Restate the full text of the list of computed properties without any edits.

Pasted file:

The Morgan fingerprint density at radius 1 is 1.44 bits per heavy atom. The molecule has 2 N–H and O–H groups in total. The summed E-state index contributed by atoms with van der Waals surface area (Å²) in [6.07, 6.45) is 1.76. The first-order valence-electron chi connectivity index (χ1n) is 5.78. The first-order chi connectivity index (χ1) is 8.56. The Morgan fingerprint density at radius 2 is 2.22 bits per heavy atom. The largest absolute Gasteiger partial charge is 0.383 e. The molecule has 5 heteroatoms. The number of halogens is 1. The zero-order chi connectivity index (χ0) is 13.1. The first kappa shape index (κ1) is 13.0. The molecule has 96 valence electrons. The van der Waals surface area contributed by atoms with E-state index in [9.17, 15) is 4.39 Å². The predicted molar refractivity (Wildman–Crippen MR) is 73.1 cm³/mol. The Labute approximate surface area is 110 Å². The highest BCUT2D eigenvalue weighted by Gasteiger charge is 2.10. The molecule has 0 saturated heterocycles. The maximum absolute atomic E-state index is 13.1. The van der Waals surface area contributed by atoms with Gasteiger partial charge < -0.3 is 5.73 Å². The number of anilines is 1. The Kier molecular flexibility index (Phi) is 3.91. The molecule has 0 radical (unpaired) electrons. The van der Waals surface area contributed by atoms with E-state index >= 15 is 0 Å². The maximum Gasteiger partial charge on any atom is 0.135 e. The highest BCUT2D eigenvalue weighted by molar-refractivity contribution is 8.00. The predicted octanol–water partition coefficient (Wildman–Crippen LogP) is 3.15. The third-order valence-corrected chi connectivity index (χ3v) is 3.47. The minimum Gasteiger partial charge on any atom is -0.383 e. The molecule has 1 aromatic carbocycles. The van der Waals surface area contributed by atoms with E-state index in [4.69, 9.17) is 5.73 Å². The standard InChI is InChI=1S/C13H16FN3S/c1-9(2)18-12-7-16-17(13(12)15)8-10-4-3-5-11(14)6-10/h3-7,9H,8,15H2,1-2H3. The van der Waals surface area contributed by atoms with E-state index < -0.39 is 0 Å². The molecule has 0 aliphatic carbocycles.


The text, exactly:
The Morgan fingerprint density at radius 1 is 1.44 bits per heavy atom. The molecule has 2 N–H and O–H groups in total. The summed E-state index contributed by atoms with van der Waals surface area (Å²) in [6.07, 6.45) is 1.76. The first-order valence-electron chi connectivity index (χ1n) is 5.78. The first-order chi connectivity index (χ1) is 8.56. The Morgan fingerprint density at radius 2 is 2.22 bits per heavy atom. The largest absolute Gasteiger partial charge is 0.383 e. The molecule has 5 heteroatoms. The number of halogens is 1. The zero-order chi connectivity index (χ0) is 13.1. The first kappa shape index (κ1) is 13.0. The molecule has 96 valence electrons. The van der Waals surface area contributed by atoms with E-state index in [9.17, 15) is 4.39 Å². The predicted molar refractivity (Wildman–Crippen MR) is 73.1 cm³/mol. The Labute approximate surface area is 110 Å². The highest BCUT2D eigenvalue weighted by Gasteiger charge is 2.10. The molecule has 0 saturated heterocycles. The maximum absolute atomic E-state index is 13.1. The van der Waals surface area contributed by atoms with Gasteiger partial charge < -0.3 is 5.73 Å². The number of anilines is 1. The Kier molecular flexibility index (Phi) is 3.91. The molecule has 0 radical (unpaired) electrons. The van der Waals surface area contributed by atoms with E-state index >= 15 is 0 Å². The maximum Gasteiger partial charge on any atom is 0.135 e. The highest BCUT2D eigenvalue weighted by molar-refractivity contribution is 8.00. The predicted octanol–water partition coefficient (Wildman–Crippen LogP) is 3.15. The third-order valence-corrected chi connectivity index (χ3v) is 3.47. The minimum Gasteiger partial charge on any atom is -0.383 e. The molecule has 1 aromatic carbocycles. The van der Waals surface area contributed by atoms with E-state index in [4.69, 9.17) is 5.73 Å². The standard InChI is InChI=1S/C13H16FN3S/c1-9(2)18-12-7-16-17(13(12)15)8-10-4-3-5-11(14)6-10/h3-7,9H,8,15H2,1-2H3. The van der Waals surface area contributed by atoms with E-state index < -0.39 is 0 Å². The molecule has 0 aliphatic carbocycles.